It’s as if a hole was ripped open in the space-time continuum, and out walked some bygone baby-faced character from an era 60 years earlier than the present, serenading our famished ears with classic country songs so fetching in tones…
The fundamental reason “Am I the Only One” is resonating so widely is because it’s tapping into an unfulfilled and voraciously hungry desire for counterpoints in popular American culture. In a very granular and passionate manner, Aaron Lewis captures this fomenting frustration.
The intimacy of Bruce Springsteen’s earlier “West” records is replaced by a truly cinematic scope, because things are still possible here. Pedal steel and throaty, tremolo guitars paint pastoral soundscapes interwoven with sweeping strings and orchestral horns; more Countrypolitan than country. Glen Campbell, not Gram Parsons.
Ahead of the release of a new album entitled Western Stars on June 14th, Bruce Springsteen has made available the song “Hello Sunshine.” Despite the sunny disposition of the title, it is a moody, introspective, and dare you say country-sounding tune that is enjoyable on its own, and gets you excited.
New religious freedom laws in North Carolina and Mississippi, and pending legislation in Tennessee, has the South and the United States in an uproar over religious and civil liberties in an already contentious political season. And all of a sudden, music, and country music specifically, is getting caught in the crossfire.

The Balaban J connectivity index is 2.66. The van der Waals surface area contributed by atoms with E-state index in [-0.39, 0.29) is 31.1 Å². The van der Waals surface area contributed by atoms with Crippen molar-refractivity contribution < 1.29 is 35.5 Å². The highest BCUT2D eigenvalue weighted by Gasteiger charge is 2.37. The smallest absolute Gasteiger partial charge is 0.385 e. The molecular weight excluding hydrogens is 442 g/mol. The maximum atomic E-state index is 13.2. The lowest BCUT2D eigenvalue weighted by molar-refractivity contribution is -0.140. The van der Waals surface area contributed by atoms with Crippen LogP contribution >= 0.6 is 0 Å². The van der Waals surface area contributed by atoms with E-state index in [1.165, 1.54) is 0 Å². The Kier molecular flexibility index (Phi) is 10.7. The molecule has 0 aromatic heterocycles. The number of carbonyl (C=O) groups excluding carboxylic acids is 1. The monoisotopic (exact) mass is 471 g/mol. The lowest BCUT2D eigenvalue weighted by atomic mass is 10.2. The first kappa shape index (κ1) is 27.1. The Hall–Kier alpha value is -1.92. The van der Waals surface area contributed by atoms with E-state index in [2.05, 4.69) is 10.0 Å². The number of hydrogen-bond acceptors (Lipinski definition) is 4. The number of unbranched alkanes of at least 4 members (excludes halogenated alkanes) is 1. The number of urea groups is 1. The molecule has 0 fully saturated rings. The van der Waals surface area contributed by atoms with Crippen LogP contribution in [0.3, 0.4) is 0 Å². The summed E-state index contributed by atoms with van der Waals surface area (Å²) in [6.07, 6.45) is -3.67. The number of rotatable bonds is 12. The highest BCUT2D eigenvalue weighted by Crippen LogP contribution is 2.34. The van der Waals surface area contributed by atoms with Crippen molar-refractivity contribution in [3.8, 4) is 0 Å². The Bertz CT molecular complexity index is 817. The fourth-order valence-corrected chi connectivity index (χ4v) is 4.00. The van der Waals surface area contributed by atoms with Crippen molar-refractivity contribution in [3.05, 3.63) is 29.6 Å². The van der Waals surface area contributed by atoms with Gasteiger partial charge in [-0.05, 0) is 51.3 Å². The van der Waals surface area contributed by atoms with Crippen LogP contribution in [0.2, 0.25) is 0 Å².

Lucinda Williams isn’t slowing down anytime soon. After releasing a double album in September of 2014 called Down Where the Spirit Meets the Bone, and walking away with the Americana Music Awards’ Album of the Year, the legendary alt-country Americana songwriter has been back at work and is ready to release a new record called ‘Ghosts of Highway 20.’
In the windup to Sunday night’s Grammy Awards presentation, Bob Dylan was the honoree at a Friday evening event (2-6) naming him the 2015 MusiCares Person of the Year. During Dylan’s 30-minute acceptance speech, he laid out much praise for his fellow songwriters, while unceremoniously lashing out at others, including Tom T. Hall and Merle Haggard. Merle has since responded.
This isn’t some beer league bar band made up of 2nd shifters from the machinist union out on a Friday night to give the jukebox a spell, this is Whitey Morgan & the 78’s dammit—the most wild-eyed honky tonk hard-stomping band ever to put their boots through a bass drum head. And to have a high quality rig on site recording it all in their home confines of The Machine Shop of Flint, Michigan…
Fans of the hard driving, honky tonkin’ throwback country band of the new generation known as Whitey Morgan & the 78’s have been waiting a very long time to hear something new since the release of their self-titled Bloodshot Records debut in 2010, and the floodgates are about to open, beginning with the long-awaited release of “Born, Raised & LIVE from Flint.”
Rejoice Southern rock fans. If you’re looking for a refill of your favorite poison, Atlanta, Georgia’s formidable Southern rock outfit Blackberry Smoke has just announced they have a brand new album on the way called “Holding All The Roses.” “I think that this record does a really good job of conveying what we do and what we’re about,” says singer, frontman, and songwriter Charlie Starr.